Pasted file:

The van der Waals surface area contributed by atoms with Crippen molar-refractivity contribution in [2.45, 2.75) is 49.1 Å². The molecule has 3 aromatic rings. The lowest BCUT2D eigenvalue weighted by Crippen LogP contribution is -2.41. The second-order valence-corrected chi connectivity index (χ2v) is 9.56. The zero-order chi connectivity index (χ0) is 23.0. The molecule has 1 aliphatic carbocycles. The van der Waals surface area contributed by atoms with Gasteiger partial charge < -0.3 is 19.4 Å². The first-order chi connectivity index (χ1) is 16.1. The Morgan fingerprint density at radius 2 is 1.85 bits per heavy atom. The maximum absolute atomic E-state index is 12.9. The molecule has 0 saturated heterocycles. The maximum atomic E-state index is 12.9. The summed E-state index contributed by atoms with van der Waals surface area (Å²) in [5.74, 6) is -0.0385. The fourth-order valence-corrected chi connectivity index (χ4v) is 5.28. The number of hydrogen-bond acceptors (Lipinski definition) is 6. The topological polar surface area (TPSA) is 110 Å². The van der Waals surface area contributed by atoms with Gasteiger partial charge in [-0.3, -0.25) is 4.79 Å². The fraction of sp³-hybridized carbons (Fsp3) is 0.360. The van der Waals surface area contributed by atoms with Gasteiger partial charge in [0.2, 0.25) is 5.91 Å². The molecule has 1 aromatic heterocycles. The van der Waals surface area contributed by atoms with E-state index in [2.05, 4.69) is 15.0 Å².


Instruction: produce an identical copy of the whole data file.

The van der Waals surface area contributed by atoms with Crippen molar-refractivity contribution in [2.45, 2.75) is 49.1 Å². The molecule has 3 aromatic rings. The lowest BCUT2D eigenvalue weighted by Crippen LogP contribution is -2.41. The second-order valence-corrected chi connectivity index (χ2v) is 9.56. The zero-order chi connectivity index (χ0) is 23.0. The molecule has 1 aliphatic carbocycles. The van der Waals surface area contributed by atoms with Gasteiger partial charge < -0.3 is 19.4 Å². The first-order chi connectivity index (χ1) is 16.1. The Morgan fingerprint density at radius 2 is 1.85 bits per heavy atom. The maximum absolute atomic E-state index is 12.9. The molecule has 0 saturated heterocycles. The maximum atomic E-state index is 12.9. The summed E-state index contributed by atoms with van der Waals surface area (Å²) in [5.74, 6) is -0.0385. The fourth-order valence-corrected chi connectivity index (χ4v) is 5.28. The number of hydrogen-bond acceptors (Lipinski definition) is 6. The topological polar surface area (TPSA) is 110 Å². The van der Waals surface area contributed by atoms with Gasteiger partial charge in [-0.3, -0.25) is 4.79 Å². The fraction of sp³-hybridized carbons (Fsp3) is 0.360. The van der Waals surface area contributed by atoms with Gasteiger partial charge in [0.2, 0.25) is 5.91 Å². The molecule has 1 aromatic heterocycles. The van der Waals surface area contributed by atoms with E-state index in [2.05, 4.69) is 15.0 Å².